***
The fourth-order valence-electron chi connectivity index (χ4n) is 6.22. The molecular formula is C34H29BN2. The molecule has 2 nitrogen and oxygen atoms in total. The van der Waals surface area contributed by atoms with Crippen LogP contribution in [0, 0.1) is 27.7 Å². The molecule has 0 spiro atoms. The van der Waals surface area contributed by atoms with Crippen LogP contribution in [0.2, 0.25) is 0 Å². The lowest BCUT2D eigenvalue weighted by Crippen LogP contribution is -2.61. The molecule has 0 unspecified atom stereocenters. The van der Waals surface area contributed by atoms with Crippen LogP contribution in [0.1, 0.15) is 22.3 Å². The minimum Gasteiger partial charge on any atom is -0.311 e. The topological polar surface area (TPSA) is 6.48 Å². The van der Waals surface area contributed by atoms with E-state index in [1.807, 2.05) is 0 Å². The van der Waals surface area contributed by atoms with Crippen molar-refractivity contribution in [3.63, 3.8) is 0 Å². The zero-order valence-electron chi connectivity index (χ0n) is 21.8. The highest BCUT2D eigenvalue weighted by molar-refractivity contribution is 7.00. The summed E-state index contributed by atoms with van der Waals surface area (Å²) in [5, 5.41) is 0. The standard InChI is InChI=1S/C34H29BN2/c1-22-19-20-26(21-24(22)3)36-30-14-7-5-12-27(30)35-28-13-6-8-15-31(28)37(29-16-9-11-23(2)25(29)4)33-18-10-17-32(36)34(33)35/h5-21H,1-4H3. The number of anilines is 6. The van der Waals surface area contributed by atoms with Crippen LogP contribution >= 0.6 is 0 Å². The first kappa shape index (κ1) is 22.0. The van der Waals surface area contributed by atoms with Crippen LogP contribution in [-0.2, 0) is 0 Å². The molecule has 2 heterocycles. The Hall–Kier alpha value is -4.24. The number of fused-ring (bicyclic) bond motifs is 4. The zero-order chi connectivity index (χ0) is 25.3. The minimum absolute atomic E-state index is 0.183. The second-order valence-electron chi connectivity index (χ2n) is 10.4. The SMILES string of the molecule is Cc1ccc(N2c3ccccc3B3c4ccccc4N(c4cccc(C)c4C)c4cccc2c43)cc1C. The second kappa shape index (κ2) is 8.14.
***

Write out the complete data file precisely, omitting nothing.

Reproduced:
The fourth-order valence-electron chi connectivity index (χ4n) is 6.22. The molecular formula is C34H29BN2. The molecule has 2 nitrogen and oxygen atoms in total. The van der Waals surface area contributed by atoms with Crippen LogP contribution in [0, 0.1) is 27.7 Å². The molecule has 0 spiro atoms. The van der Waals surface area contributed by atoms with Crippen LogP contribution in [0.2, 0.25) is 0 Å². The lowest BCUT2D eigenvalue weighted by Crippen LogP contribution is -2.61. The molecule has 0 unspecified atom stereocenters. The van der Waals surface area contributed by atoms with Crippen LogP contribution in [0.1, 0.15) is 22.3 Å². The minimum Gasteiger partial charge on any atom is -0.311 e. The topological polar surface area (TPSA) is 6.48 Å². The van der Waals surface area contributed by atoms with E-state index in [1.807, 2.05) is 0 Å². The van der Waals surface area contributed by atoms with Crippen molar-refractivity contribution in [3.63, 3.8) is 0 Å². The zero-order valence-electron chi connectivity index (χ0n) is 21.8. The highest BCUT2D eigenvalue weighted by molar-refractivity contribution is 7.00. The summed E-state index contributed by atoms with van der Waals surface area (Å²) in [5, 5.41) is 0. The standard InChI is InChI=1S/C34H29BN2/c1-22-19-20-26(21-24(22)3)36-30-14-7-5-12-27(30)35-28-13-6-8-15-31(28)37(29-16-9-11-23(2)25(29)4)33-18-10-17-32(36)34(33)35/h5-21H,1-4H3. The number of anilines is 6. The van der Waals surface area contributed by atoms with Crippen LogP contribution >= 0.6 is 0 Å². The first kappa shape index (κ1) is 22.0. The van der Waals surface area contributed by atoms with Crippen LogP contribution in [-0.2, 0) is 0 Å². The molecule has 2 heterocycles. The Hall–Kier alpha value is -4.24. The number of fused-ring (bicyclic) bond motifs is 4. The zero-order chi connectivity index (χ0) is 25.3. The minimum absolute atomic E-state index is 0.183. The second-order valence-electron chi connectivity index (χ2n) is 10.4. The SMILES string of the molecule is Cc1ccc(N2c3ccccc3B3c4ccccc4N(c4cccc(C)c4C)c4cccc2c43)cc1C. The second kappa shape index (κ2) is 8.14.